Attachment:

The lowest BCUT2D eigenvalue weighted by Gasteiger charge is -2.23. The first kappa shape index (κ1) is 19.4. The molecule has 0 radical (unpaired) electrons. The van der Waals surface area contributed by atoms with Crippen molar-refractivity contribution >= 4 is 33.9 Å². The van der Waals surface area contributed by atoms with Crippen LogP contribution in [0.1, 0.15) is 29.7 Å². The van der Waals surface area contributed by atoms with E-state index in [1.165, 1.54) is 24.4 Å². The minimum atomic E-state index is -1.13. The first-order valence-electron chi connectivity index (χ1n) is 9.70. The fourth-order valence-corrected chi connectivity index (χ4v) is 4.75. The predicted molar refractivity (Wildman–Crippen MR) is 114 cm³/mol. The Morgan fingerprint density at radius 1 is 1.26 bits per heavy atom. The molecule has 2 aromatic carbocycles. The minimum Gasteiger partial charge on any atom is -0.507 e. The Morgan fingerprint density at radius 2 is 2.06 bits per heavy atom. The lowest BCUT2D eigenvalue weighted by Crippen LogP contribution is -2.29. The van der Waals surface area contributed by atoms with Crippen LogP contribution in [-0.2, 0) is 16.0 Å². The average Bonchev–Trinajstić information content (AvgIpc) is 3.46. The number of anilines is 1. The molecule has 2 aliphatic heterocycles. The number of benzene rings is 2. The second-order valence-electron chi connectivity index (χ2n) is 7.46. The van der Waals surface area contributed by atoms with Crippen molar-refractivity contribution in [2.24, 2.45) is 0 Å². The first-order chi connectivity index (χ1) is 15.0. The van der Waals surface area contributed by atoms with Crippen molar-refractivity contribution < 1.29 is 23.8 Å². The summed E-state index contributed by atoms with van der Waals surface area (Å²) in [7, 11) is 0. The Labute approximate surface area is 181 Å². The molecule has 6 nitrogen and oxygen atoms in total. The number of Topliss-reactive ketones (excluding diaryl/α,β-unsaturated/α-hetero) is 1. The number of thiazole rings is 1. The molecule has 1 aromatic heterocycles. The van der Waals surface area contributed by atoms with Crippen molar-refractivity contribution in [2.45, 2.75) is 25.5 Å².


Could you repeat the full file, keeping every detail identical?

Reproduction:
The lowest BCUT2D eigenvalue weighted by Gasteiger charge is -2.23. The first kappa shape index (κ1) is 19.4. The molecule has 0 radical (unpaired) electrons. The van der Waals surface area contributed by atoms with Crippen molar-refractivity contribution >= 4 is 33.9 Å². The van der Waals surface area contributed by atoms with Crippen LogP contribution in [0.1, 0.15) is 29.7 Å². The van der Waals surface area contributed by atoms with E-state index in [1.165, 1.54) is 24.4 Å². The minimum atomic E-state index is -1.13. The first-order valence-electron chi connectivity index (χ1n) is 9.70. The fourth-order valence-corrected chi connectivity index (χ4v) is 4.75. The predicted molar refractivity (Wildman–Crippen MR) is 114 cm³/mol. The Morgan fingerprint density at radius 1 is 1.26 bits per heavy atom. The molecule has 2 aromatic carbocycles. The minimum Gasteiger partial charge on any atom is -0.507 e. The Morgan fingerprint density at radius 2 is 2.06 bits per heavy atom. The lowest BCUT2D eigenvalue weighted by Crippen LogP contribution is -2.29. The van der Waals surface area contributed by atoms with Crippen LogP contribution in [-0.2, 0) is 16.0 Å². The average Bonchev–Trinajstić information content (AvgIpc) is 3.46. The number of anilines is 1. The molecule has 2 aliphatic heterocycles. The number of benzene rings is 2. The second-order valence-electron chi connectivity index (χ2n) is 7.46. The van der Waals surface area contributed by atoms with Crippen molar-refractivity contribution in [2.24, 2.45) is 0 Å². The first-order chi connectivity index (χ1) is 15.0. The van der Waals surface area contributed by atoms with Crippen molar-refractivity contribution < 1.29 is 23.8 Å². The summed E-state index contributed by atoms with van der Waals surface area (Å²) in [7, 11) is 0. The Labute approximate surface area is 181 Å². The molecule has 6 nitrogen and oxygen atoms in total. The number of Topliss-reactive ketones (excluding diaryl/α,β-unsaturated/α-hetero) is 1. The number of thiazole rings is 1. The molecule has 1 aromatic heterocycles. The van der Waals surface area contributed by atoms with Crippen molar-refractivity contribution in [2.45, 2.75) is 25.5 Å².